I have friends who always count the days till spring training begins. Now that it’s underway, their thoughts are moving on to their teams’ post-season chances. I’m not a big baseball fan myself, but I appreciate the game’s storied place in American culture.
Michael Jordan, who just turned 50, tried to break into Major League Baseball in 1993. That year my wife and I were in Florida during spring training. Jordan and the White Sox were playing close by, so we decided to attend a game.
Jordan, playing right field, was able to show off his superior athleticism for the unusually large crowd. At one point an opposing player hit a sharp, low line drive far to Jordan’s left. Jordan ran toward it and, at the last moment, made a leaping catch with his six-foot-six frame parallel to the ground.
Things were less exciting at the plate. Jordan struggled to hit Major League pitching, and at this point he hadn’t yet gotten a hit. The crowd cheered him on as he stepped up to the plate the first time. When he fouled the ball off, the first baseman ran to the stands, reached in a couple rows and snagged Jordan’s popup. The crowd booed the first baseman.
The next time Jordan grounded out to second. Then he was taken out of the game—and well over half the crowd left. Like us, they were there to see MJ.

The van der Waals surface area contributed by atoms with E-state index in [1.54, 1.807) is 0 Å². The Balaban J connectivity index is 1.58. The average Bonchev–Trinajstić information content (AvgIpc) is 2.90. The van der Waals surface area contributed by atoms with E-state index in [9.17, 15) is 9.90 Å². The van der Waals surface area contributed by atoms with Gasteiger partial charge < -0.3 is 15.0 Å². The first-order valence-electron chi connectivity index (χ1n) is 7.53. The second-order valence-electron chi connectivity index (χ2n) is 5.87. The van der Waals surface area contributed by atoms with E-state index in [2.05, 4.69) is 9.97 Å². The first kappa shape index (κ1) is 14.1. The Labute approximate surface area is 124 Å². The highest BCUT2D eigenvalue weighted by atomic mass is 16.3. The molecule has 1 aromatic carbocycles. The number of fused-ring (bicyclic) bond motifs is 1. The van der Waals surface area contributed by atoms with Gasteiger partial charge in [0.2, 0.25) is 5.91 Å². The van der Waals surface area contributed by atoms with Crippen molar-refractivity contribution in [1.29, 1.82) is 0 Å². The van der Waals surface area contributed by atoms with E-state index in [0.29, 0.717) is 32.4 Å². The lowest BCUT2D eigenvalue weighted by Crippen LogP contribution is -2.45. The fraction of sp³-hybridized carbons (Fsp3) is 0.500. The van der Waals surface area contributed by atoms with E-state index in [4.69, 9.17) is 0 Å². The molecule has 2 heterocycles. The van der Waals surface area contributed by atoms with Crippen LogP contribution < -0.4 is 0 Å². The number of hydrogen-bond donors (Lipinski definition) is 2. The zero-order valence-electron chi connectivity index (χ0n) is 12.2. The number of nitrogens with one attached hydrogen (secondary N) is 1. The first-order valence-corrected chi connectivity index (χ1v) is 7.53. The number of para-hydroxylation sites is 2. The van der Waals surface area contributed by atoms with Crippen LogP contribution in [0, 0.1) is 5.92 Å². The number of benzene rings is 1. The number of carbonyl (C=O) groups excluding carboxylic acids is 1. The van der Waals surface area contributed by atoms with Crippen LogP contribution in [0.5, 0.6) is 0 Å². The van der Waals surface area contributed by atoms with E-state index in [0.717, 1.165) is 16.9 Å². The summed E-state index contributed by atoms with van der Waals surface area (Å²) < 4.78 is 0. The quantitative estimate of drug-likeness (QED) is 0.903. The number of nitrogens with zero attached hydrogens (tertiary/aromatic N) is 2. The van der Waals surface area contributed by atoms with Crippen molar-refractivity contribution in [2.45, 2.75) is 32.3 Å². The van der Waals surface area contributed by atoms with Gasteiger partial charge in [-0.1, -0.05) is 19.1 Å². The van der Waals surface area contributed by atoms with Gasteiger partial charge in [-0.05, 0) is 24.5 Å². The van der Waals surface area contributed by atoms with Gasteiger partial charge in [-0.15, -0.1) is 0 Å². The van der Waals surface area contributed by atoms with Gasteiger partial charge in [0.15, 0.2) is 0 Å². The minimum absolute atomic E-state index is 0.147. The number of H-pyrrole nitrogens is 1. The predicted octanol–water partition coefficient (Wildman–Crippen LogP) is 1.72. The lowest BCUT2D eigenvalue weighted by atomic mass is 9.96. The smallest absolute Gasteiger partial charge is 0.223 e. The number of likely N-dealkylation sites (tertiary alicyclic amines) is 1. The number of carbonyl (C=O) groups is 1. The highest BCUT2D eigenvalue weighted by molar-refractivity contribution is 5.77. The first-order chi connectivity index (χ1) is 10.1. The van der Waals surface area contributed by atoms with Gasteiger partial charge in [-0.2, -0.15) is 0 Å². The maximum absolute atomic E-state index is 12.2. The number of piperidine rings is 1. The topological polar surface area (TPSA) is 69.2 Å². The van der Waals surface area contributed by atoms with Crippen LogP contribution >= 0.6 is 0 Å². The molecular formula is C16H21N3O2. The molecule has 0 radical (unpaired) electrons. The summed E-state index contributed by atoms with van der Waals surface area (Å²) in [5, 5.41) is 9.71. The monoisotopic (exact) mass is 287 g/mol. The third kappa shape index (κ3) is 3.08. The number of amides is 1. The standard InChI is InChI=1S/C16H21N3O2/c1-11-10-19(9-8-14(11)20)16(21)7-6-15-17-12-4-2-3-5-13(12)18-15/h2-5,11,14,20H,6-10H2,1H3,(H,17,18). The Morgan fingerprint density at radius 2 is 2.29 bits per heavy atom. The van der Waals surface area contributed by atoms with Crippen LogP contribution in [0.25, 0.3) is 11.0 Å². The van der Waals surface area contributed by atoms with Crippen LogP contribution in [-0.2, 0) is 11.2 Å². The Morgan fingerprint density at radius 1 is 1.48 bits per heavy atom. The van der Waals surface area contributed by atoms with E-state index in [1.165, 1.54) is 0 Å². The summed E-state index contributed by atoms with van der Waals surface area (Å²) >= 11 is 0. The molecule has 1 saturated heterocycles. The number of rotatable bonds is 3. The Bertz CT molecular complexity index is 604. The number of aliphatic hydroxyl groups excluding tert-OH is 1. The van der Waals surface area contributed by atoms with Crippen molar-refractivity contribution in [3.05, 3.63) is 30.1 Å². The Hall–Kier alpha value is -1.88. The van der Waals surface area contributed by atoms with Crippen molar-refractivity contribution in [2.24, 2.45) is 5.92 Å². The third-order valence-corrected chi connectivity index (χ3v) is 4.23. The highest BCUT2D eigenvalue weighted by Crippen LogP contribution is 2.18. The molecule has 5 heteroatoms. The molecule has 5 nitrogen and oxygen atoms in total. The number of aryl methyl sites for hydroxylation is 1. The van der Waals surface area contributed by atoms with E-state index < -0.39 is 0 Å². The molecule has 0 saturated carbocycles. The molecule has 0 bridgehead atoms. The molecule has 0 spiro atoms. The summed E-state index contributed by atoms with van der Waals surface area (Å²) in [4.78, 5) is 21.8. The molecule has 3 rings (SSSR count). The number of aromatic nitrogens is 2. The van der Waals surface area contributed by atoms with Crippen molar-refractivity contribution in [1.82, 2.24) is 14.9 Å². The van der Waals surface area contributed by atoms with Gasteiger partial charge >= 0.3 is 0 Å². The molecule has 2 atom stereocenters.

After spring training, Jordan was assigned to an AA farm team. That team’s manager, Terry Francona, recently published his memoirs and included a revealing Jordan story. During some down time, Jordan, Francona and some others played a pickup basketball game. Francona, who was on Jordan’s team, took their last shot of the game. Jordan approached his manager and said, “Hey, man, I always shoot last.”
Francona responded, “Well, you know, this isn’t on TV.”
“I don't care,” said Jordan. “I always shoot last.”
So Francona said to Jordan, “Well, now you know how I feel when I watch you try to hit a curveball.” Jordan laughed, and Francona realized that Jordan liked being treated as one of the guys.
Carey Newman, publisher of Baylor University Press, recently told me a great spring-training story. He was at a Braves-Dodgers game in West Palm Beach. The teams had both their A and B squads along, and the facility’s dugouts weren’t big enough. So some players and coaches sat on folding chairs up against the wall between the field and the stands. This put them very close to the fans.
Between innings, a young boy leaned over and asked Tommy Lasorda, the Dodgers’ fiery manager, for his autograph. Lasorda picked the boy up, put him on his lap, and signed his game program. Then Lasorda passed the boy on to the next guy. It took several innings, but the boy sat on every Dodger’s lap and got an autograph from each of them.
Carey observed that this wouldn’t happen today. An almost impenetrable wall now separates professional athletes from their fans. Kids are less likely than ever to have improbable stories like this one to share with their own grandchildren. That’s a real loss.